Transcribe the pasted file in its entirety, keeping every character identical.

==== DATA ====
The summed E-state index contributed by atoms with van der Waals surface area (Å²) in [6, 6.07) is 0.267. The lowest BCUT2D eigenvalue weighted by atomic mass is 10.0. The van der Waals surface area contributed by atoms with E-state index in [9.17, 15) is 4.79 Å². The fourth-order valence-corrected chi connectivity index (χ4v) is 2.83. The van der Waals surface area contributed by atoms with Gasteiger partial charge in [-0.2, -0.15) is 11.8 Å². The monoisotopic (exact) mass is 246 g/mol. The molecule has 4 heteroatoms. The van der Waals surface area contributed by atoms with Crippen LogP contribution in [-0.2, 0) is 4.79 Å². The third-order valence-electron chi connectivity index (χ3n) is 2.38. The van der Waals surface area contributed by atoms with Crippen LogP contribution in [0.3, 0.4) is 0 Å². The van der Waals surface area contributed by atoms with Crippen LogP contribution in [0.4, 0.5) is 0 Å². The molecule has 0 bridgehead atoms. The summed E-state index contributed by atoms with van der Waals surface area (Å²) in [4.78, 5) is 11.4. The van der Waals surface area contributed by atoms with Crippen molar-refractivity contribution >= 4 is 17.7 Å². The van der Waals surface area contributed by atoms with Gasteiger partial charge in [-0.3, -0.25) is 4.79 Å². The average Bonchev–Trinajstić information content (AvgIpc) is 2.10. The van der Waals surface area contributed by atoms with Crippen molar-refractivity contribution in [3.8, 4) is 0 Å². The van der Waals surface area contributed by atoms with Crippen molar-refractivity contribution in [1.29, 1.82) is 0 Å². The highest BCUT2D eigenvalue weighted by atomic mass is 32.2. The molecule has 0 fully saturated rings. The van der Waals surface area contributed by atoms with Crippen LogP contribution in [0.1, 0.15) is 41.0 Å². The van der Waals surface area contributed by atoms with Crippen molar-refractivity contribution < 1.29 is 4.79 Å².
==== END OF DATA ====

The summed E-state index contributed by atoms with van der Waals surface area (Å²) in [6, 6.07) is 0.267. The lowest BCUT2D eigenvalue weighted by atomic mass is 10.0. The van der Waals surface area contributed by atoms with E-state index in [9.17, 15) is 4.79 Å². The fourth-order valence-corrected chi connectivity index (χ4v) is 2.83. The van der Waals surface area contributed by atoms with Gasteiger partial charge in [-0.2, -0.15) is 11.8 Å². The monoisotopic (exact) mass is 246 g/mol. The molecule has 4 heteroatoms. The van der Waals surface area contributed by atoms with Crippen LogP contribution in [-0.2, 0) is 4.79 Å². The third-order valence-electron chi connectivity index (χ3n) is 2.38. The van der Waals surface area contributed by atoms with Crippen LogP contribution in [0.3, 0.4) is 0 Å². The van der Waals surface area contributed by atoms with Crippen LogP contribution in [0.4, 0.5) is 0 Å². The molecule has 0 bridgehead atoms. The summed E-state index contributed by atoms with van der Waals surface area (Å²) in [4.78, 5) is 11.4. The van der Waals surface area contributed by atoms with Crippen molar-refractivity contribution >= 4 is 17.7 Å². The van der Waals surface area contributed by atoms with Gasteiger partial charge in [-0.3, -0.25) is 4.79 Å². The average Bonchev–Trinajstić information content (AvgIpc) is 2.10. The van der Waals surface area contributed by atoms with Crippen molar-refractivity contribution in [3.8, 4) is 0 Å². The van der Waals surface area contributed by atoms with Crippen molar-refractivity contribution in [1.29, 1.82) is 0 Å². The highest BCUT2D eigenvalue weighted by atomic mass is 32.2. The molecule has 0 fully saturated rings. The van der Waals surface area contributed by atoms with Crippen LogP contribution in [0.1, 0.15) is 41.0 Å². The van der Waals surface area contributed by atoms with Crippen molar-refractivity contribution < 1.29 is 4.79 Å².